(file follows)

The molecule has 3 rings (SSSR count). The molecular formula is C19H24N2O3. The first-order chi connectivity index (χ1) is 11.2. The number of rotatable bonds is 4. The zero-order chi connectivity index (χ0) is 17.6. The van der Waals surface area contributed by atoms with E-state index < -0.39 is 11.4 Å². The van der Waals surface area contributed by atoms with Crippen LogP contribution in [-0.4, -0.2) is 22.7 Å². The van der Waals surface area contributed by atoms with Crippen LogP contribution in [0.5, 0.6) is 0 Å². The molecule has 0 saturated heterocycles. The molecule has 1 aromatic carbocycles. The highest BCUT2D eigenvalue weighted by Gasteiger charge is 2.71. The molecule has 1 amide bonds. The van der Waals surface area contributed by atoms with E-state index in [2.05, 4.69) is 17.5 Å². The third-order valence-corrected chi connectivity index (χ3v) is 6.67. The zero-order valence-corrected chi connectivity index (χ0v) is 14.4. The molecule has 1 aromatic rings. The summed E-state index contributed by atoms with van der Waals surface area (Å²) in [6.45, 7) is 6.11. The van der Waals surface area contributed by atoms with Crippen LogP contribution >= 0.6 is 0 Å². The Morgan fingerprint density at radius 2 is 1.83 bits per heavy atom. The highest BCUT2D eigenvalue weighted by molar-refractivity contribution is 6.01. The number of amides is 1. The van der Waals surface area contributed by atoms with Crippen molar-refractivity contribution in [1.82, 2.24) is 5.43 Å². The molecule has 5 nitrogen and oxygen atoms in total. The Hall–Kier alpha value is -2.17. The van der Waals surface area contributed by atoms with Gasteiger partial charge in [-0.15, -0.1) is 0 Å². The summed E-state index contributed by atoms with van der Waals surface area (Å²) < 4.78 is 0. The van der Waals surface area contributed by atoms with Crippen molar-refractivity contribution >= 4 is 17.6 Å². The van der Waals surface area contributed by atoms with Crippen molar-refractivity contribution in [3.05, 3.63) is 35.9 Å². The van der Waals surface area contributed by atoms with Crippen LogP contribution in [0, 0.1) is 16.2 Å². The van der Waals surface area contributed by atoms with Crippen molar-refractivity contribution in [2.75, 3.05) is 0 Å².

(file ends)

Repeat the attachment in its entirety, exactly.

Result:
The molecule has 3 rings (SSSR count). The molecular formula is C19H24N2O3. The first-order chi connectivity index (χ1) is 11.2. The number of rotatable bonds is 4. The zero-order chi connectivity index (χ0) is 17.6. The van der Waals surface area contributed by atoms with E-state index < -0.39 is 11.4 Å². The van der Waals surface area contributed by atoms with Crippen LogP contribution in [-0.4, -0.2) is 22.7 Å². The van der Waals surface area contributed by atoms with Crippen LogP contribution in [0.5, 0.6) is 0 Å². The molecule has 0 saturated heterocycles. The molecule has 1 aromatic carbocycles. The highest BCUT2D eigenvalue weighted by Gasteiger charge is 2.71. The molecule has 1 amide bonds. The van der Waals surface area contributed by atoms with E-state index in [2.05, 4.69) is 17.5 Å². The third-order valence-corrected chi connectivity index (χ3v) is 6.67. The zero-order valence-corrected chi connectivity index (χ0v) is 14.4. The molecule has 1 aromatic rings. The summed E-state index contributed by atoms with van der Waals surface area (Å²) in [6.45, 7) is 6.11. The van der Waals surface area contributed by atoms with Crippen LogP contribution >= 0.6 is 0 Å². The Morgan fingerprint density at radius 2 is 1.83 bits per heavy atom. The highest BCUT2D eigenvalue weighted by molar-refractivity contribution is 6.01. The number of amides is 1. The van der Waals surface area contributed by atoms with Crippen molar-refractivity contribution in [1.82, 2.24) is 5.43 Å². The molecule has 5 nitrogen and oxygen atoms in total. The Hall–Kier alpha value is -2.17. The van der Waals surface area contributed by atoms with Gasteiger partial charge in [-0.15, -0.1) is 0 Å². The summed E-state index contributed by atoms with van der Waals surface area (Å²) < 4.78 is 0. The van der Waals surface area contributed by atoms with Crippen molar-refractivity contribution >= 4 is 17.6 Å². The van der Waals surface area contributed by atoms with Crippen molar-refractivity contribution in [3.05, 3.63) is 35.9 Å². The van der Waals surface area contributed by atoms with Crippen LogP contribution in [0, 0.1) is 16.2 Å². The van der Waals surface area contributed by atoms with Crippen molar-refractivity contribution in [2.75, 3.05) is 0 Å².